It can be tough to go short stocks in a stock market that has been surging. However, it can occasionally be a wise move to have a few shorts, especially if you have a portfolio dominated by long positions. One stock that appears headed lower is Facebook (FB). Below are three reasons why investors should considering going short.
Reason #1 - Technicals
Let's start off by looking at a 3 month chart of Facebook.
As the chart shows, the recent 3 months have not been kind to Facebook investors. The stock has sold off roughly 16% during this period. At the same time lets compare Facebook's performance to the broader market, the tech sector, and Facebook's closest competitor.
To look at the broader market return, let's pull up a 3 month chart of the S&P Depository Receipts (SPY).
So while Facebook has had a massive decline, the broader market through SPY has returned approximately 5%.
Let's turn our focus to a more specific index and look at the ETF called Powershares QQQ (QQQ). This ETF tracks the broader technology sector. If we pull up a 3 month chart, we will once again see a strong performance, unlike Facebook.
So the technology sector through their ETF has returned approximately 3.3% during this same period. Now let's take it one step further and look at Facebook's closest social networking competitor in LinkedIn Corp. (LNKD).
LinkedIn is the stock that everyone uses as Facebook's closest competitor. Much like Facebook, Linked In focuses strictly on the social networking space but is geared towards business professionals looking to establish new relationships and expand career opportunities.
LinkedIn has not only outperformed Facebook in the past 3 months, it has been one of the hottest stocks anywhere, rising more than 45%.
In summary, Facebook has declined by over 16% during the previous 3 months, while the tech sector, the broader market, and LinkedIn have all shown strong appreciation. Besides Facebook's weak technical picture, let's look at the second reason to short, its fundamentals.
Reason #2 - Fundamentals
Although the technical picture presents a strong case for going short on Facebook, it's also important to look at the company's fundamentals in order to understand the complete picture.
During Facebook's last annual report, there were some key numbers that raised a lot of eyebrows. First, on the balance sheet, the company's long-term debt exploded. At the end of 2011, the company's long term debt was only $398 million. At the end of 2012, that had exploded to $1.99 billion. At the same time, the company's cash had only increased by $870 million from the end 2011.
Now if we turn our attention to the income statement, the future looks even darker. While Facebook's total revenue came in at $5.09 billion, up from $3.7 billion in 2011, the company generated a much smaller profit. In 2011, Facebook generated an operating income of $1.76 billion but in 2012 only generated an OI of $538 million, despite having higher revenue. Additionally, the company's net income for 2012 was only $32 million, down from $668 million in 2011.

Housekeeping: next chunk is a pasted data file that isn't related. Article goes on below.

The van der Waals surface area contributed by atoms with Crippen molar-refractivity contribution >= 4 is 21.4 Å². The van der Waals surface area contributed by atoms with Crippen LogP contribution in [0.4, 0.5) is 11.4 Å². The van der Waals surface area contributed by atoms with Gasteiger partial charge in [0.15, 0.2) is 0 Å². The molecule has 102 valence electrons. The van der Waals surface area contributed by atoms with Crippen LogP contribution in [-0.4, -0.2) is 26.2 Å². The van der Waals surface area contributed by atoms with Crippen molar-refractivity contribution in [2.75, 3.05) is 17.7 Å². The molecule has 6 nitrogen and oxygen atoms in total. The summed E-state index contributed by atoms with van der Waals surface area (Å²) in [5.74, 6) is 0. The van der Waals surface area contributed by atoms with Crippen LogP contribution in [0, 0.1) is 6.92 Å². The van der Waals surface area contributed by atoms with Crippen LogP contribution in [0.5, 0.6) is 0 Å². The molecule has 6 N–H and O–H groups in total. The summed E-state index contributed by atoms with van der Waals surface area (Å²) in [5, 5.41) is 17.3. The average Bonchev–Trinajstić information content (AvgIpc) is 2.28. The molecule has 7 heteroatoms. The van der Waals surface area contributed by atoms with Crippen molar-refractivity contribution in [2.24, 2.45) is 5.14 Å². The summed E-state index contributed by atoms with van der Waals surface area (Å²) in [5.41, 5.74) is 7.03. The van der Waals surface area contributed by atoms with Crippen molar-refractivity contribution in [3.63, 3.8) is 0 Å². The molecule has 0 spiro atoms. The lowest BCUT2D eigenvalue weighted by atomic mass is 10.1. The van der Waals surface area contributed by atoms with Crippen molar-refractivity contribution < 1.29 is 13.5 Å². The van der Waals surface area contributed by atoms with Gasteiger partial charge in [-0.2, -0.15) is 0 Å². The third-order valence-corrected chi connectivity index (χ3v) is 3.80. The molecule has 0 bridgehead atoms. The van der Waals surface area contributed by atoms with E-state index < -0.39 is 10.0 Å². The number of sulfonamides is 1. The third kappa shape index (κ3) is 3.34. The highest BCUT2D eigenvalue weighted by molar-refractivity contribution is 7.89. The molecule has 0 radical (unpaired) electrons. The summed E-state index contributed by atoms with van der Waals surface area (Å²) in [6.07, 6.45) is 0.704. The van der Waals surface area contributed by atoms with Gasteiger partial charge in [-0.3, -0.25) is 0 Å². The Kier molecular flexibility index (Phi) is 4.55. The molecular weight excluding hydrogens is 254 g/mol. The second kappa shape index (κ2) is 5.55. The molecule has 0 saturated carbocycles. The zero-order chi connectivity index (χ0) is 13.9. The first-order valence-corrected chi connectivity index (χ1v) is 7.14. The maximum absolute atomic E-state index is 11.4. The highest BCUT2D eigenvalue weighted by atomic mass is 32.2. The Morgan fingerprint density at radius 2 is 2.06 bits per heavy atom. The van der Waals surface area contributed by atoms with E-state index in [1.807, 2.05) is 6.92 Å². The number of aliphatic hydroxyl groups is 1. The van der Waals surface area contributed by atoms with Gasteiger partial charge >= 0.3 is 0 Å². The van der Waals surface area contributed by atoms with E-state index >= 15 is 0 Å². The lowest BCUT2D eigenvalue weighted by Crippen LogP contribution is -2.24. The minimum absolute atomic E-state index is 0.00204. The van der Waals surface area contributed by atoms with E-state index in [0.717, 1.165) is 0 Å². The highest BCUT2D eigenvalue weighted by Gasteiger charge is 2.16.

So to summarize, Facebook generated more revenue in 2012 but had a smaller operating income, a smaller net income, and long-term debt that had more than tripled. It's no wonder that the company is resorting to gimmicks in attempt to generate more revenue, which brings us to the third reason to short Facebook.
Reason #3 - Revenue Gimmicks
Facebook has been trying to find ways to please wall street analysts and investors. In attempt to generate more revenue, the company has come up with 2 ways that it thinks will help.
The first way is to charge a $7 fee for users to be able to "promote and share" from one of their friend's status updates. Facebook says that there is demand for it and that it will benefit users, allowing friends to draw attention to good deeds, special achievements, milestones such as an anniversary or birth of a new child. While there may be demand for this service if its free, I can't envision very many people paying $7 to promote a status update of a friend.
The second way is to charge users $1 to send a message to people outside their immediate circle of friends. The problem is that users can always just send the person a friend request first to get around paying that $1 fee. Again, similar to the promotion/marketing $7 fee above, I can't see many users wanting to pay that.
Again, it is a little surprising that Facebook management couldn't find better, more creative ways to generate new revenue streams. Asking people to suddenly pay for something that they haven't had to in the past is tough sledding.
I don't see a lot of positives with Facebook right now but instead see a lot of negative trends that are causes for concern. The technical picture presents an ugly story and when combined with poor earnings and lack of creativity to grow revenue, presents an exciting short opportunity, especially when combined in a portfolio with other long positions.